This, in turn, warps how companies disclose comprehensive information about the impact of their work. For example, a 2021 study of 140 global reporting initiative-based sustainability reports found that at least 22 per cent of evaluation indicators were not comprehensively disclosed. 

The same study found that third-party assurances were unlikely to affect the transparency of reports, meaning additional auditors or organisations that assess the accuracy of a company’s reporting did little to influence whether companies included more sustainability indicators in their reports. 

Another reason why some goals are more reported upon than others has to do with the institutional priorities of UN itself. For example, there has been a noticeable increase in organisations reporting on gender equity issues within their communications on progress. 

The HeForShe campaign, the leading campaign for UN Women, was launched the same year as the SDGs  — 2015. The HeForShe campaign material actively mentioned SDG 5 (gender equality). It's easy to surmise that the UN’s focus on gender equity may have caused more organisations to pay attention to this particular SDG. 

We can see that the institutional priorities of the UN may also affect which SDGs companies choose to report on, especially when they want to be aligned with UN. 

The third set of reasons is related to cultural priorities. Organisations align annual reports with state regulations, initiatives and cultural practices.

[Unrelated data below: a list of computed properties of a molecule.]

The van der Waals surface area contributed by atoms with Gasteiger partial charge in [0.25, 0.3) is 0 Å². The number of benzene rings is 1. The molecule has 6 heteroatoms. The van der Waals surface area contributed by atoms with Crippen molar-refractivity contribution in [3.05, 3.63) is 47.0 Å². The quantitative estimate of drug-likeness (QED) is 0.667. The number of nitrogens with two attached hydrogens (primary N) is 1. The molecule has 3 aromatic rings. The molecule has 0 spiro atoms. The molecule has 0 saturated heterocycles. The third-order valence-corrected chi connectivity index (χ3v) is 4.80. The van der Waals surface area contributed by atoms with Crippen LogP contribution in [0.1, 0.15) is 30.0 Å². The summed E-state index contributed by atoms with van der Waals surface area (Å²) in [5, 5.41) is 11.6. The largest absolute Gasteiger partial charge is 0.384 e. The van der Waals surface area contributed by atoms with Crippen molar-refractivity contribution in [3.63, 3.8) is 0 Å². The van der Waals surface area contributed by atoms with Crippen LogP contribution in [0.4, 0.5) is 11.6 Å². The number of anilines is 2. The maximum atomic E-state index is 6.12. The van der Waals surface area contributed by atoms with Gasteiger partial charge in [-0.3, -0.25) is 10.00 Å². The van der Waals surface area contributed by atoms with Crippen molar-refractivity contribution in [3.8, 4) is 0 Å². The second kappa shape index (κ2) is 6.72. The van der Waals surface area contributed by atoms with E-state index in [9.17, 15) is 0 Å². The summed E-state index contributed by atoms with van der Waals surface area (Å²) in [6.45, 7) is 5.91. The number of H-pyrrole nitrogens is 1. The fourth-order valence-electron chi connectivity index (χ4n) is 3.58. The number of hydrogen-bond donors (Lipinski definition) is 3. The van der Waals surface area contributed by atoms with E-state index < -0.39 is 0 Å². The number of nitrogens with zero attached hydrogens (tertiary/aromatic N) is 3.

Take, for example, the nation of Denmark, where extreme forms of poverty and hunger do not affect the population. So, one might expect fewer companies to report on these SDGs. 

To combat this issue, Denmark launched a national project in 2020 to determine how the SDGs could be recalibrated to comprehensively fit a Danish context, with a report called ’Make Global Goals Our Goals’

This report attempts to translate the 17 SDGs into 197 Danish indictors. As a result, SDG 1, which focuses on ending extreme poverty, has been translated into a series of indicators meant to target ending poverty to relative poverty and building systems for poverty prevention and resilience, so one can now expect to see more reporting on the subject in Denmark. 

It’s safe to assume that reporting on the SDGs will continue to be uneven. Still, there are plenty of things that both the UNGC as well as governments and NGOs can do to ensure that these goals are more comprehensively reported on, if we are to have any success in realising these urgent global aspirations.

First, just as academics are expected to explain data collection, data sources and limitations of their research, we should expect the same of companies. We should ask them to explain who their core stakeholders are and how their priorities and needs were collected and interpreted. 

Second, organisations should be expected to report on every SDG. This does not mean activists, sustainists and stakeholders should actively expect major headway initially. 

Instead, the priority should be on good faith efforts — organisations publishing about what is working and what is not — a kind of impact reporting. 

Third, if an SDG does not apply to that organisation, they should explain the reasons in their reports. In all other cases, we should expect organisations to supply realistic data and / or narratives about how they are working toward each SDG.

Shiv Ganesh is Professor at the University of Texas at Austin. Delaney Harness is Professor at the University of Cincinnati

Views expressed are the authors’ own and don’t necessarily reflect those of Down To Earth